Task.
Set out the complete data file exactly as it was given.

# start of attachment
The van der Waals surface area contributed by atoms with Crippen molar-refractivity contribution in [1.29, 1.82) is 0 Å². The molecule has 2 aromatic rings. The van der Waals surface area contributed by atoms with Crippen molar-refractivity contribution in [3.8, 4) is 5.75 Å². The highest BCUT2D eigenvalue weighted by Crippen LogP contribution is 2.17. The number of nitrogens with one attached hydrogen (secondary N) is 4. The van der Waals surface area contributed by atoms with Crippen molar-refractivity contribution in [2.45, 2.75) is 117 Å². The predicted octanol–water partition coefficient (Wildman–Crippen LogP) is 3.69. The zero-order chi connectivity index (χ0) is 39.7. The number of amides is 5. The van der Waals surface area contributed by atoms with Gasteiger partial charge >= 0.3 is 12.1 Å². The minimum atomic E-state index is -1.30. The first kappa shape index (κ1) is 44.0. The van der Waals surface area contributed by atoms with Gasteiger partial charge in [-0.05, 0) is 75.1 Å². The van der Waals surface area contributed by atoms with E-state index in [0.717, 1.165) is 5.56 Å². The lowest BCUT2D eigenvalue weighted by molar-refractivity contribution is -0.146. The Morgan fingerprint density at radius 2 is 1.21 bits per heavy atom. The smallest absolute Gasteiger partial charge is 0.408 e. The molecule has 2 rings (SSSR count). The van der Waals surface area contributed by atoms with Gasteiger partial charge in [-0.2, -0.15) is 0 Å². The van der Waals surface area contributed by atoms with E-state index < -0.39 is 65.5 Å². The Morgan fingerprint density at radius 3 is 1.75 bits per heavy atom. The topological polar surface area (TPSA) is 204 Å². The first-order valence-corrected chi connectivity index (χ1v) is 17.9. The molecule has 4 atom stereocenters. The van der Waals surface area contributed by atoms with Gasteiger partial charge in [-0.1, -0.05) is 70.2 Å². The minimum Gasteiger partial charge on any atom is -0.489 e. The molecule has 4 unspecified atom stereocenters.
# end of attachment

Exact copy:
The van der Waals surface area contributed by atoms with Crippen molar-refractivity contribution in [1.29, 1.82) is 0 Å². The molecule has 2 aromatic rings. The van der Waals surface area contributed by atoms with Crippen molar-refractivity contribution in [3.8, 4) is 5.75 Å². The highest BCUT2D eigenvalue weighted by Crippen LogP contribution is 2.17. The number of nitrogens with one attached hydrogen (secondary N) is 4. The van der Waals surface area contributed by atoms with Crippen molar-refractivity contribution in [2.45, 2.75) is 117 Å². The predicted octanol–water partition coefficient (Wildman–Crippen LogP) is 3.69. The zero-order chi connectivity index (χ0) is 39.7. The number of amides is 5. The van der Waals surface area contributed by atoms with Gasteiger partial charge >= 0.3 is 12.1 Å². The minimum atomic E-state index is -1.30. The first kappa shape index (κ1) is 44.0. The van der Waals surface area contributed by atoms with Gasteiger partial charge in [-0.05, 0) is 75.1 Å². The van der Waals surface area contributed by atoms with E-state index in [0.717, 1.165) is 5.56 Å². The lowest BCUT2D eigenvalue weighted by molar-refractivity contribution is -0.146. The Morgan fingerprint density at radius 2 is 1.21 bits per heavy atom. The smallest absolute Gasteiger partial charge is 0.408 e. The molecule has 2 rings (SSSR count). The van der Waals surface area contributed by atoms with Gasteiger partial charge in [-0.2, -0.15) is 0 Å². The van der Waals surface area contributed by atoms with E-state index < -0.39 is 65.5 Å². The Morgan fingerprint density at radius 3 is 1.75 bits per heavy atom. The topological polar surface area (TPSA) is 204 Å². The first-order valence-corrected chi connectivity index (χ1v) is 17.9. The molecule has 4 atom stereocenters. The van der Waals surface area contributed by atoms with Gasteiger partial charge in [-0.1, -0.05) is 70.2 Å². The minimum Gasteiger partial charge on any atom is -0.489 e. The molecule has 4 unspecified atom stereocenters.